Please Whitelist This Site?
I know everyone hates ads. But please understand that I am providing premium content for free that takes hundreds of hours of time to research and write. I don't want to go to a pay-only model like some sites, but when more and more people block ads, I end up working for free. And I have a family to support, just like you. :)
If you like The TCP/IP Guide, please consider the download version. It's priced very economically and you can read all of it in a convenient format without ads.
If you want to use this site for free, I'd be grateful if you could add the site to the whitelist for Adblock. To do so, just open the Adblock menu and select "Disable on tcpipguide.com". Or go to the Tools menu and select "Adblock Plus Preferences...". Then click "Add Filter..." at the bottom, and add this string: "@@||tcpipguide.com^$document". Then just click OK.
Thanks for your understanding!
Sincerely, Charles Kozierok
Author and Publisher, The TCP/IP Guide
NOTE: Using software to mass-download the site degrades the server and is prohibited.
If you want to read The TCP/IP Guide offline, please consider licensing it. Thank you.
IP Datagram Size, Maximum Transmission Unit (MTU), Fragmentation and Reassembly
main responsibility is to deliver data between internetworked devices.
As we saw in the
preceding section, this requires that
data received from higher layers be encapsulated into IP datagrams for
transmission. These datagrams are then passed down to the data link
layer where they are sent over physical network links.
In order for this to work properly,
each datagram must be small enough to fit within the frame format of
the underlying technology. If the message is bigger than the maximum
frame size of the underlying network, it may be necessary to break up
an IP message into several datagrams, a process called fragmentation.
The datagrams are then sent individually and reassembled into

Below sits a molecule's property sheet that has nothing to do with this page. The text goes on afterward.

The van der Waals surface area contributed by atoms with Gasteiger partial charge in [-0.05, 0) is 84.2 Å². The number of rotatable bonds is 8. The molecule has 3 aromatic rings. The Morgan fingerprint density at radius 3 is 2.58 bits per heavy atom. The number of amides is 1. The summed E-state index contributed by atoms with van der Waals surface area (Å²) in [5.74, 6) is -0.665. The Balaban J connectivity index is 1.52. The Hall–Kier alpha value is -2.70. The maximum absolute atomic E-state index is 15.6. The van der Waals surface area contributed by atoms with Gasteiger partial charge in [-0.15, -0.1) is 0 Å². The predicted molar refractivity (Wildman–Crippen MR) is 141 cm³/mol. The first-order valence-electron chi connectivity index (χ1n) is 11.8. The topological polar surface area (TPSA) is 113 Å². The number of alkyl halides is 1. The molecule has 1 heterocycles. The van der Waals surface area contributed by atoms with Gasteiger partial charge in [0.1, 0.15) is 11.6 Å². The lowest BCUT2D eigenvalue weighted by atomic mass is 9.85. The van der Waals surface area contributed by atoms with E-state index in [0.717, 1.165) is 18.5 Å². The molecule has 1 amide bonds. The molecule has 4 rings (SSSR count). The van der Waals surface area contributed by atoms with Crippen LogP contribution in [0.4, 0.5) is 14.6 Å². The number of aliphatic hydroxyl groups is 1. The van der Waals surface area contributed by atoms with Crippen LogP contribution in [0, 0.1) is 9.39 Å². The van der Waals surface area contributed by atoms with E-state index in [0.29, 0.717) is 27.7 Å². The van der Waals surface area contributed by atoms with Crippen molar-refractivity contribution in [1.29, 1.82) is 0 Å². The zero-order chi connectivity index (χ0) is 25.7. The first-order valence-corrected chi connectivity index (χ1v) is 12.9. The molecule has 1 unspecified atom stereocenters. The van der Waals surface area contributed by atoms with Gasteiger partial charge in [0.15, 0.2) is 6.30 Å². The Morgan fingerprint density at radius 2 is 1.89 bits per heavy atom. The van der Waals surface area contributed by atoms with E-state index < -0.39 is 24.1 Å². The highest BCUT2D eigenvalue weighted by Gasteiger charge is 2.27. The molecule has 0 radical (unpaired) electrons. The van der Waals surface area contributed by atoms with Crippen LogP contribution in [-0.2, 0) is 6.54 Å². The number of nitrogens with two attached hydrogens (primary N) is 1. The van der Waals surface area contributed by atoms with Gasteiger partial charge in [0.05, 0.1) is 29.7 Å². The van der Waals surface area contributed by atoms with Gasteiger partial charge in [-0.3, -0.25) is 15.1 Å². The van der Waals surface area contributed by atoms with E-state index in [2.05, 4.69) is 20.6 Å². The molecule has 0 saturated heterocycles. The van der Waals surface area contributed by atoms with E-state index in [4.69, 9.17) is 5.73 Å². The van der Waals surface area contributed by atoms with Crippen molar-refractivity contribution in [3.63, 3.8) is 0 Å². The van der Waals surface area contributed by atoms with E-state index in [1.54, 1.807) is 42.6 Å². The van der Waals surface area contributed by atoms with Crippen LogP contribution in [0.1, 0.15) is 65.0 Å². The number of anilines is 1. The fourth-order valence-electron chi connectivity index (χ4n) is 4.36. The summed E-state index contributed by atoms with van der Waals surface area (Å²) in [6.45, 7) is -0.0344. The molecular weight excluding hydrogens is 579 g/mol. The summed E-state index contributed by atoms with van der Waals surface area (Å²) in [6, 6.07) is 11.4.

the original message.
The Internet Protocol is designed
to manage datagram size, and to allow fragmentation and reassembly in
a seamless manner. In this section I explore issues related to managing
the size of IP datagrams. I start with an overview of datagram size
issues and the important concept of a network's maximum transmission
unit (MTU), discussing why fragmentation is necessary. I then describe
the process by which IP messages to be transmitted are fragmented by
the source device and possibly routers along the path to the destination,
and then outline how they are reassembled by the recipient.
Background Information: Explaining fragmentation and reassembly requires some understanding of the basic format of IP datagrams and some of the fields they contain. If you haven't yet read the topic describing IP datagram general format you may wish to review it before proceeding here.
|If you find The TCP/IP Guide useful, please consider making a small Paypal donation to help the site, using one of the buttons below. You can also donate a custom amount using the far right button (not less than $1 please, or PayPal gets most/all of your money!) In lieu of a larger donation, you may wish to consider purchasing a download license of The TCP/IP Guide. Thanks for your support!|
Table Of Contents - Contact Us
The TCP/IP Guide (http://www.TCPIPGuide.com)
Version 3.0 - Version Date: September 20, 2005
© Copyright 2001-2005 Charles M. Kozierok. All Rights Reserved.
Not responsible for any loss resulting from the use of this site.